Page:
Myth #3: All debt relief companies are scams.


Debt relief has received a bad rap after some companies collected fees for debt settlements and dropped off the face off the Earth. But the US government started a major crackdown in 2010 to root out the bad apples.

Legitimate companies like National Debt Relief can actually help you get out of debt — if it’s the right option for you. You can make sure you aren’t signing up for a scam by checking the Federal Trade Commission’s list of companies and people banned from debt relief. Also look for American Fair Credit Council (AFCC) or International Association of Professional Debt Arbitrators (IAPDA) accreditation.

Myth #4: I can’t settle debts on my own.


Anyone can pick up the phone and negotiate down the debt on their own. If you think you can successfully settle your accounts on your own, you could save yourself on the fee it costs to hire a debt settlement company — usually about 15% to 25% of your enrolled debt.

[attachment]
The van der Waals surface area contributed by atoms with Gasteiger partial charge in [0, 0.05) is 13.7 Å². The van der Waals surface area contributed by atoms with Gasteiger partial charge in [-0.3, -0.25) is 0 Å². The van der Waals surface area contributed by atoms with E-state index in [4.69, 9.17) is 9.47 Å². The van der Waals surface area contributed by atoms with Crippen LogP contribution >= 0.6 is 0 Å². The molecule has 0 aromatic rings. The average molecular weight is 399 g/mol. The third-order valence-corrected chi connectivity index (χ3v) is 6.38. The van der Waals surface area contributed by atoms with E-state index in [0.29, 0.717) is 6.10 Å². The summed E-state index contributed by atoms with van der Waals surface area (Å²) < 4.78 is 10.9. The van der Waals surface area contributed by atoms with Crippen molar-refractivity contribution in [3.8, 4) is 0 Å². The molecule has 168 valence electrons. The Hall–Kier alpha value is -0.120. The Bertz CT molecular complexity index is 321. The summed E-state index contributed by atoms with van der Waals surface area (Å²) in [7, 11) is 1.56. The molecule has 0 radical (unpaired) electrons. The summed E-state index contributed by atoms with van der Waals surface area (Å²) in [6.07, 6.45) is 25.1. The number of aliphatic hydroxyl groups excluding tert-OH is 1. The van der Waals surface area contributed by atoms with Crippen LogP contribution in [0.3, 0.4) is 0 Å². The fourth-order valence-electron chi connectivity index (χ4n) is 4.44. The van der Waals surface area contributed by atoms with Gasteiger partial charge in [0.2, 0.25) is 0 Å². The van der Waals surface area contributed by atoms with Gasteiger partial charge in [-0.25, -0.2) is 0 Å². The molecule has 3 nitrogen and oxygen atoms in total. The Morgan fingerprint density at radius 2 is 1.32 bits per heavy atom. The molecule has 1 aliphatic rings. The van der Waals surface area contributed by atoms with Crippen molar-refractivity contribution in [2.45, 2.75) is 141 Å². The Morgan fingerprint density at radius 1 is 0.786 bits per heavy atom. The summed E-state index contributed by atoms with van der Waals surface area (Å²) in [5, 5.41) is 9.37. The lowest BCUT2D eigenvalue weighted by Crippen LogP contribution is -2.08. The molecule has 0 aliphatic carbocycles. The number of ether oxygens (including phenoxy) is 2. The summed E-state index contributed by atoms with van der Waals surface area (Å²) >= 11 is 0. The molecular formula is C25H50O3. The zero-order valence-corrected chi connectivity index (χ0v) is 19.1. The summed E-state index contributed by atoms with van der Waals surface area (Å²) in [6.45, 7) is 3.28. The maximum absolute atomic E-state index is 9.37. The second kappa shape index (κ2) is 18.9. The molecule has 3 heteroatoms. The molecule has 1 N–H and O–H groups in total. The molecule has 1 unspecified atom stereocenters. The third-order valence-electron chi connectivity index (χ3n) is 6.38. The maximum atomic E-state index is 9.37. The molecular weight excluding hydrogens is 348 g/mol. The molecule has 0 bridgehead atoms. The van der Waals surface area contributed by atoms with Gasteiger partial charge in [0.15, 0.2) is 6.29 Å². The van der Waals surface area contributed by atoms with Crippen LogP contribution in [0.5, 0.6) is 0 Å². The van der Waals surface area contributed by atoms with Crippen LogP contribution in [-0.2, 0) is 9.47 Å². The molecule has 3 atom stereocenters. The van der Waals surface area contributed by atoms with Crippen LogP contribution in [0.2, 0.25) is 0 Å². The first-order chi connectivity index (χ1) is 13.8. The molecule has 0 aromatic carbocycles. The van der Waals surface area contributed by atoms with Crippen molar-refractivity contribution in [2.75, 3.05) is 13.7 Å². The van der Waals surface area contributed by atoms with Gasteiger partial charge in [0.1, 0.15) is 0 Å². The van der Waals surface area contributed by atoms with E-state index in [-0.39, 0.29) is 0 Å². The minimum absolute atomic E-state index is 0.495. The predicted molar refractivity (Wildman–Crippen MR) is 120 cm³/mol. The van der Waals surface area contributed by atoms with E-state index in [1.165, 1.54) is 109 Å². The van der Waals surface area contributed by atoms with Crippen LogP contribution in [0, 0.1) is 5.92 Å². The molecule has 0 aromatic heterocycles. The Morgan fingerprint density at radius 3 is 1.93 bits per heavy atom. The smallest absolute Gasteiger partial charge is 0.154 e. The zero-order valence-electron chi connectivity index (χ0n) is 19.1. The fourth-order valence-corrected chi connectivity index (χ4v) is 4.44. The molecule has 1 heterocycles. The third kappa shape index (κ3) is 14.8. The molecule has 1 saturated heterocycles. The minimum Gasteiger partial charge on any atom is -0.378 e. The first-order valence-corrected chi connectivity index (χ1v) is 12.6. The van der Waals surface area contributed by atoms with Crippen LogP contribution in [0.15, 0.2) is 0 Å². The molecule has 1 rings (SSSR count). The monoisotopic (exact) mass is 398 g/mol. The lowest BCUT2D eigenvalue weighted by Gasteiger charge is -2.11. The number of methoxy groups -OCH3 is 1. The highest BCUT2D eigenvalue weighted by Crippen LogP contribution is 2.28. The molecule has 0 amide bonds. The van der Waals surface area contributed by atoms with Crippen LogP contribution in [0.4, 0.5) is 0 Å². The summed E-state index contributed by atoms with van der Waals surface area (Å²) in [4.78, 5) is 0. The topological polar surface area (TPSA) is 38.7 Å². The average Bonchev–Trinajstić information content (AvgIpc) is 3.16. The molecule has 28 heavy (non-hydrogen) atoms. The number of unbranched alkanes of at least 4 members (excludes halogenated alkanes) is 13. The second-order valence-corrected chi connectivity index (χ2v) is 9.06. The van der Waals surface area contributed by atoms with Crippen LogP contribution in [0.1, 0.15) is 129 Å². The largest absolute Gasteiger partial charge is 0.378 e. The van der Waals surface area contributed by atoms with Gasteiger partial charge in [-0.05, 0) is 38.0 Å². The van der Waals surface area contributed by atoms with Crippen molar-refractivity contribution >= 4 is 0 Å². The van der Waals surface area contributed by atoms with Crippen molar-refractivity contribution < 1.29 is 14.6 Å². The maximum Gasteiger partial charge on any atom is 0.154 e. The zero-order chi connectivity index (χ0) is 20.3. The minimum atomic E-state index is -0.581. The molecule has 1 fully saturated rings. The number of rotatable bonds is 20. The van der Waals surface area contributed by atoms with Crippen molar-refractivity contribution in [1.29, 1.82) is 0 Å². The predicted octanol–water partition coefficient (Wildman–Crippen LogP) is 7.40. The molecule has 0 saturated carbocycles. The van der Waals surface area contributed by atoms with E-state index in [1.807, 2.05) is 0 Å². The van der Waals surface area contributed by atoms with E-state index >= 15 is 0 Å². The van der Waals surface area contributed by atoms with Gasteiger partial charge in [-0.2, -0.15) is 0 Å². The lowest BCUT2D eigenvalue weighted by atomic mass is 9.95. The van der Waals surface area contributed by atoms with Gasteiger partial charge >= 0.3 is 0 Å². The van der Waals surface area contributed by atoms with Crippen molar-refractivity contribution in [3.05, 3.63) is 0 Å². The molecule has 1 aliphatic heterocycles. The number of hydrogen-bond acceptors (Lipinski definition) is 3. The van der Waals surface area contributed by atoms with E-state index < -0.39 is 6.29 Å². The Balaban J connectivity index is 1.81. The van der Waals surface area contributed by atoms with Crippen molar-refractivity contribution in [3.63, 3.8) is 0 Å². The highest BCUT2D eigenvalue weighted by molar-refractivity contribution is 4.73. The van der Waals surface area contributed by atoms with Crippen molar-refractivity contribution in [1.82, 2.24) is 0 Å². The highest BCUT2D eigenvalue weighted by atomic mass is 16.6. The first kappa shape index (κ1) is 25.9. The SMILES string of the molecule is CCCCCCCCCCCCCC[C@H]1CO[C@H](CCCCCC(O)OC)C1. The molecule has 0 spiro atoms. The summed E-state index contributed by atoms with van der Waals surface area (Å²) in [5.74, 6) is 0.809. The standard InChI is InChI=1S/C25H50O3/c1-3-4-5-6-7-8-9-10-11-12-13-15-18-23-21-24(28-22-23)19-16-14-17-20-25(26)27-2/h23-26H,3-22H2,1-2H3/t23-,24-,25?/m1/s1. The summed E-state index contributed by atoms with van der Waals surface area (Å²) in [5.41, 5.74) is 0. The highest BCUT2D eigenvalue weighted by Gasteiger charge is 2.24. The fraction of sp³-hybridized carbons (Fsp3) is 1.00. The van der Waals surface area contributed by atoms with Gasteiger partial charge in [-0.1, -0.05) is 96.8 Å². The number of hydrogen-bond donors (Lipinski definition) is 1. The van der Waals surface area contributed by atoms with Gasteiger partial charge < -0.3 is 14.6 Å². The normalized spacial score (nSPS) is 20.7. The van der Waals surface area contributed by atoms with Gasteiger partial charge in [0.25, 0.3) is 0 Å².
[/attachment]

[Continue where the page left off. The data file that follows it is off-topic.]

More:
But there are benefits to handing it over to the experts. Debt settlement companies are seasoned negotiators and already have established relationships with creditors.

Myth #5: Debt relief programs will take forever.


Debt relief programs usually take between two and four years to complete. If you think it will take you less time to pay off your debts on your own, you might benefit from other options.

How long it takes depends on how quickly you can save up the funds to pay off your account — and how willing your creditors are to settle. If your creditors agree to a settlement right away and you have the money ready, you’ll finish your debt settlement program more quickly.

Myth #6: Few people actually have their debts settled.


On average, 74% of people successfully settle at least one account through a debt settlement program.

This is according to a January 2021 report by the Harvard Kennedy School on financial outcomes for debt settlement programs between 2011 and 2020.

Here are a few other key finding from this report on the success rate of debt settlement after 36 months:

  • Average amount of unsecured debt owed: $28,000 across 6.93 accounts
  • Average debt settled: 55% of debt across 3.8 accounts